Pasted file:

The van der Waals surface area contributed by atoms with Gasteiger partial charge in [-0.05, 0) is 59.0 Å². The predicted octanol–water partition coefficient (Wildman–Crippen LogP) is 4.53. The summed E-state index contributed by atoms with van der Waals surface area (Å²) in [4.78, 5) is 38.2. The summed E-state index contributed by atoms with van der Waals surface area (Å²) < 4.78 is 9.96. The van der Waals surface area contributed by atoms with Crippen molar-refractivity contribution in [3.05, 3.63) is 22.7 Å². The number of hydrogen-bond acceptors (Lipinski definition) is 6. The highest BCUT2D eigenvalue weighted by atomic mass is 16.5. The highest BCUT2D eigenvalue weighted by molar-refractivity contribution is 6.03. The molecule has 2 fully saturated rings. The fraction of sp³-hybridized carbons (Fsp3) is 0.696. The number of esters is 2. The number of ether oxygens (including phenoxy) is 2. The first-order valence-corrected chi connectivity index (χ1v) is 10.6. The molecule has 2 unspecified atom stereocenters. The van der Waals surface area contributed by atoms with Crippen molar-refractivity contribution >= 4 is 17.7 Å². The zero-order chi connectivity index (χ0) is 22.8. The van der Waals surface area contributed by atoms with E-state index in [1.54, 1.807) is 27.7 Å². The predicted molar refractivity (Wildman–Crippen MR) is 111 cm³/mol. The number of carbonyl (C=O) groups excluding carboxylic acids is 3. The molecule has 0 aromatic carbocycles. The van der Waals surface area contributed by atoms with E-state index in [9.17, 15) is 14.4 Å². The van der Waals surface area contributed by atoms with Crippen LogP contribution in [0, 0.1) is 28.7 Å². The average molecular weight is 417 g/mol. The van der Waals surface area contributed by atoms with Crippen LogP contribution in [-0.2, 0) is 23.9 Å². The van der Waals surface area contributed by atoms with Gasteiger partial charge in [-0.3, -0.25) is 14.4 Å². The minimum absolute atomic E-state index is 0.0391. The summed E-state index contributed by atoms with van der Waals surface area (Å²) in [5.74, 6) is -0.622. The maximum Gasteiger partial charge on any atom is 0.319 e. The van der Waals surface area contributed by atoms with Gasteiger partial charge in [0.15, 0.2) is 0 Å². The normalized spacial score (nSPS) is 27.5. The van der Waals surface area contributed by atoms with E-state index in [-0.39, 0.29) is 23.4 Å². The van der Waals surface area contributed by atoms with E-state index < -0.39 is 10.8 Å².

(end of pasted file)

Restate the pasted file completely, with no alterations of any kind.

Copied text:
The van der Waals surface area contributed by atoms with Gasteiger partial charge in [-0.05, 0) is 59.0 Å². The predicted octanol–water partition coefficient (Wildman–Crippen LogP) is 4.53. The summed E-state index contributed by atoms with van der Waals surface area (Å²) in [4.78, 5) is 38.2. The summed E-state index contributed by atoms with van der Waals surface area (Å²) < 4.78 is 9.96. The van der Waals surface area contributed by atoms with Crippen molar-refractivity contribution in [3.05, 3.63) is 22.7 Å². The number of hydrogen-bond acceptors (Lipinski definition) is 6. The highest BCUT2D eigenvalue weighted by atomic mass is 16.5. The highest BCUT2D eigenvalue weighted by molar-refractivity contribution is 6.03. The molecule has 2 fully saturated rings. The fraction of sp³-hybridized carbons (Fsp3) is 0.696. The number of esters is 2. The number of ether oxygens (including phenoxy) is 2. The first-order valence-corrected chi connectivity index (χ1v) is 10.6. The molecule has 2 unspecified atom stereocenters. The van der Waals surface area contributed by atoms with Crippen molar-refractivity contribution >= 4 is 17.7 Å². The zero-order chi connectivity index (χ0) is 22.8. The van der Waals surface area contributed by atoms with E-state index in [1.54, 1.807) is 27.7 Å². The predicted molar refractivity (Wildman–Crippen MR) is 111 cm³/mol. The number of carbonyl (C=O) groups excluding carboxylic acids is 3. The molecule has 0 aromatic carbocycles. The van der Waals surface area contributed by atoms with E-state index in [9.17, 15) is 14.4 Å². The van der Waals surface area contributed by atoms with Crippen LogP contribution in [0, 0.1) is 28.7 Å². The average molecular weight is 417 g/mol. The van der Waals surface area contributed by atoms with Crippen LogP contribution in [-0.2, 0) is 23.9 Å². The van der Waals surface area contributed by atoms with Gasteiger partial charge in [-0.3, -0.25) is 14.4 Å². The minimum absolute atomic E-state index is 0.0391. The summed E-state index contributed by atoms with van der Waals surface area (Å²) in [5.74, 6) is -0.622. The maximum Gasteiger partial charge on any atom is 0.319 e. The van der Waals surface area contributed by atoms with Gasteiger partial charge in [0.15, 0.2) is 0 Å². The normalized spacial score (nSPS) is 27.5. The van der Waals surface area contributed by atoms with E-state index in [-0.39, 0.29) is 23.4 Å². The van der Waals surface area contributed by atoms with E-state index < -0.39 is 10.8 Å².